Newspaper article The Topeka Capital-Journal

Motion to Move Flack Trial Opposed

Newspaper article The Topeka Capital-Journal

Motion to Move Flack Trial Opposed

Article excerpt

The county prosecutor in the capital murder case of Kyle Trevor Flack is urging a Franklin County District Court judge to rule against a defense motion to move the Flack trial from that Ottawa courtroom to another county.

"The defendant has not presented sufficient enough evidence to meet the high burden of proof" tied to nine factors linked to moving a trial, said Franklin County Attorney Stephen Hunting.

On Wednesday, Hunting filed a response to Flack's motion for a change of venue in the case.

Flack, 30, was bound over March 12, 2014, on charges of capital murder in the slayings of Kaylie Smith Bailey, 21, and her daughter, Lana-Leigh Bailey, 18 months; the premeditated first-degree murders of Andrew Adam Stout, 30, and Steven White, 31; and criminal possession of a firearm by a felon.

According to Franklin County court records, Stout was killed April 29, 2013; White was killed between April 20 and 29, 2013; and the mother and daughter were killed May 1, 2013. If convicted of capital murder, Flack could be sentenced to death.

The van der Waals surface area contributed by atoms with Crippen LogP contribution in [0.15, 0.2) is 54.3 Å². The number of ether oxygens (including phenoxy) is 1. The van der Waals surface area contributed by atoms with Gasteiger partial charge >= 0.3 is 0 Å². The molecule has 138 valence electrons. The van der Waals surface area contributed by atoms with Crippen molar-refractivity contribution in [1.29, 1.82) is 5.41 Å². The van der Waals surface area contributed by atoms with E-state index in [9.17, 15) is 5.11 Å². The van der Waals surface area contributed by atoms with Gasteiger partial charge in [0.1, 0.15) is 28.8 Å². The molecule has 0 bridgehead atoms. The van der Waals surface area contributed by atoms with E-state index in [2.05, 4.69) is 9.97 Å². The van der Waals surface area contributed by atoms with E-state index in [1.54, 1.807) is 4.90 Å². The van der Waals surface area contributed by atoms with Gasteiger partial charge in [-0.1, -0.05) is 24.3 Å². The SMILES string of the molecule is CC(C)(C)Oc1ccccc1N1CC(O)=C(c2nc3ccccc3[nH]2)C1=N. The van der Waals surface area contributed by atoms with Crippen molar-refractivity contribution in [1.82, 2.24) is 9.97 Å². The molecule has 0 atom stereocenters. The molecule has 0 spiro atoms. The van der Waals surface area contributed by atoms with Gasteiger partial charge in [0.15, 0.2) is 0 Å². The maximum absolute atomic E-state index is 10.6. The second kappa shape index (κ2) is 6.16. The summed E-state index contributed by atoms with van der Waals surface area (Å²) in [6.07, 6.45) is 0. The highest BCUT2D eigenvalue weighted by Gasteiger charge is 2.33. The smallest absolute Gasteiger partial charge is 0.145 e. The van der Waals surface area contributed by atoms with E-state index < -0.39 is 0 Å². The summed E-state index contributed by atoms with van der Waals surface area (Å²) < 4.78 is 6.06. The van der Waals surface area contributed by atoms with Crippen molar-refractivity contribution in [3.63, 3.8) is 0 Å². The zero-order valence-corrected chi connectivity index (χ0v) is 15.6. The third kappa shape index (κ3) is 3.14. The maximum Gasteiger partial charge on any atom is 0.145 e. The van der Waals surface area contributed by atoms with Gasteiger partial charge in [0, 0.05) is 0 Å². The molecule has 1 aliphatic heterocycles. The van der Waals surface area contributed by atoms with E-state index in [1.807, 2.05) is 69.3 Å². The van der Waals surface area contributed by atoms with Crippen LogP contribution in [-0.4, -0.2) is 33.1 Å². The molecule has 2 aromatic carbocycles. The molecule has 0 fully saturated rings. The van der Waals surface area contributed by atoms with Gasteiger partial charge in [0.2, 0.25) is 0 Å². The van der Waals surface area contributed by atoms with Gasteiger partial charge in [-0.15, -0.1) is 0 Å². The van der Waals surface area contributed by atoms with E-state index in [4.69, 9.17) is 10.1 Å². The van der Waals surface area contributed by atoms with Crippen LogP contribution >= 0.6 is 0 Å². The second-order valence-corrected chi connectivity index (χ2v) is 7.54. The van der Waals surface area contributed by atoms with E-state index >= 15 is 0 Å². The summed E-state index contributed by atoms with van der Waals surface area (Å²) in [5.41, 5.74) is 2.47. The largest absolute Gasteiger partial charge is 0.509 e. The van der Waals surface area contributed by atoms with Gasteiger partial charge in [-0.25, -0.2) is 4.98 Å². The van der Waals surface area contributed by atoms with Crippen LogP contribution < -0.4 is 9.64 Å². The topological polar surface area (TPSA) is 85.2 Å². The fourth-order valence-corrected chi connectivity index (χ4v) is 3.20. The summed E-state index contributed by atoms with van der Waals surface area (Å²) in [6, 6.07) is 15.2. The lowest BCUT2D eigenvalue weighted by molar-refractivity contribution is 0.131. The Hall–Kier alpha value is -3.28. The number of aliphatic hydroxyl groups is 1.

In the change-of-venue motion, death penalty defense unit attorney Timothy Frieden contended the jury trial of Flack should be moved outside Franklin County because Flack can't get a fair trial there.

The number of potential jurors in Franklin County is between 15,000 and 20,000 people, and "pretrial publicity" has prejudiced the county's jury pool, Frieden said a Flack defense study shows. In short, the chances to pick an impartial jury are low, the change-of- venue motion says.

The 11-page motion to move the Flack trial doesn't suggest where Flack should be tried.

"The likelihood of assembling an impartial jury in Franklin County is very low," Frieden wrote.

Hunting noted Kansas statute and Kansas Supreme Court rulings allow a judge to move a trial to another county if prejudice against the defendant is so great he can't receive a fair and impartial trial. …

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